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If you have three prong receptacles in your residence then you have a code violation. It is (and always has been, as far as I know) against code to simply install three prong receptacles if the circuits are not grounded.

What should have been done in this case would have been to install new wires, add ground wires to the circuits, or install GFCI protection to the circuits, or simply install old style 2 prong receptacles.
 
  #5  
Old 07-03-05, 03:13 PM
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Thanks for straightening me out on this. You're right, electricalman, not too many outlets or circuits in the house...although it is a small house. And there are two cisterns which collected rain water from the roof originally.

Any new outlets added I was going to do on new circuits, using 3 wire Romex. Can you tell me if Romex needs to go through conduit, and if it is an extra safety factor to use outdoor Romex indoors (or just a waste of money?).

There are two service (?...may be using the wrong names) boxes outside. The first which has a handle and is used to shut off the electricity, is old and has two screw in fuzes. The second, connected to the first, has breakers and room to add some more breakers. For the 240v circuit I was going to add 2 more breakers and run the lines to an outlet, that's how I have the compressor set up where I live now.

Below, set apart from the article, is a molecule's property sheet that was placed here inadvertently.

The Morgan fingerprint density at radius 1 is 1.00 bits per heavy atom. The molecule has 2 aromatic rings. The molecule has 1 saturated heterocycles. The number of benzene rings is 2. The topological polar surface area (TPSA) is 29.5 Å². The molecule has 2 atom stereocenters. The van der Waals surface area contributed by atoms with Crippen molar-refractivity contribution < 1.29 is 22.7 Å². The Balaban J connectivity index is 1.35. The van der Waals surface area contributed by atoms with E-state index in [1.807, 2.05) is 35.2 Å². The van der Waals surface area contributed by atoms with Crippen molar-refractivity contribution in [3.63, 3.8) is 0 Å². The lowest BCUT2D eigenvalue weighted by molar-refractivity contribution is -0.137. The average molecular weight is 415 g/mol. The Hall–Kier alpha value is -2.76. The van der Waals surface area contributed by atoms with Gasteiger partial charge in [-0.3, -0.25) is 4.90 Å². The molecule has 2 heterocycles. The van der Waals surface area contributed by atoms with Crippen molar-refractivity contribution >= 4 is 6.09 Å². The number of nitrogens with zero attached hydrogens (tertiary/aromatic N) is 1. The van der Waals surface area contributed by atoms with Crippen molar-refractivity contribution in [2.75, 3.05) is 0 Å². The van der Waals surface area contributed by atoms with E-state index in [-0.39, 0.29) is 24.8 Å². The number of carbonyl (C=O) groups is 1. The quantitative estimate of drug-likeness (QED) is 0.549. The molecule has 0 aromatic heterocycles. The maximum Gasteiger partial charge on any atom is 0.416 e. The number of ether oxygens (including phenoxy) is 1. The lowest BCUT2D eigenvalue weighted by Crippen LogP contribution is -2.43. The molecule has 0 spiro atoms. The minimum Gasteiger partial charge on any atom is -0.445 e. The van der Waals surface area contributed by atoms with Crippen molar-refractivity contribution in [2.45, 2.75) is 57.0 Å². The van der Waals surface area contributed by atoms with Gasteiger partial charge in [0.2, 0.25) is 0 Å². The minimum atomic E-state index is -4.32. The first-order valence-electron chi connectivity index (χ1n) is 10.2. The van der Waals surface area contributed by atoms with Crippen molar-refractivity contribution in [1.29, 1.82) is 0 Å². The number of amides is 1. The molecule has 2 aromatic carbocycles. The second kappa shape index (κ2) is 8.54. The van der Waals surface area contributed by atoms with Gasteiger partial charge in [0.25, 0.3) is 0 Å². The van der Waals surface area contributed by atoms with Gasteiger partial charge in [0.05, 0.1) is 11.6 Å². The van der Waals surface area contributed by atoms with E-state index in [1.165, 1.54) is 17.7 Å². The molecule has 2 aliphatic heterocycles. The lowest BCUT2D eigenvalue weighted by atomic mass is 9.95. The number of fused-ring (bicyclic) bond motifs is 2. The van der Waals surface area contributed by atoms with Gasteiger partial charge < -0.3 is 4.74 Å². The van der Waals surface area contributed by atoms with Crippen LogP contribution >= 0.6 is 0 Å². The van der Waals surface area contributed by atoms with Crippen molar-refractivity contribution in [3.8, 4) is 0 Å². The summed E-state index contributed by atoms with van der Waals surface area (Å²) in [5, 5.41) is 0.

I'd like to ground the public water supply, is there a preferred way? Also, to add a larger service box would I piggyback it onto the old one or replace the old one.

John
 
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Old 07-05-05, 09:29 PM
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Originally Posted by jbclem
Any new outlets added I was going to do on new circuits, using 3 wire Romex. Can you tell me if Romex needs to go through conduit, and if it is an extra safety factor to use outdoor Romex indoors (or just a waste of money?).
Much of it will depend on local code; typically romex does not need to go through conduit unless it passes through living space. And there is no advantage to using the outdoor romex indoors; it would be, as you suggest, a waste of money.

For the 240v circuit I was going to add 2 more breakers and run the lines to an outlet, that's how I have the compressor set up where I live now.
Don't use 2 separate breakers to get 240v unless you join them so they trip together. If one would trip independently of the other you wouldn't like the result.

Also, to add a larger service box would I piggyback it onto the old one or replace the old one.
I'd put the new box first; run the old service off a breaker in the new box (you'll have to check the fuses in the old disconnect box to determine what size breaker to run it on). Also run any new circuits off the new box. As you upgrade your current wiring, move those circuits to the new box until the old box is no longer needed.

Keep in mind that if you increase the size of your service, you may need to upgrade other items such as the meter base and service entrance cable.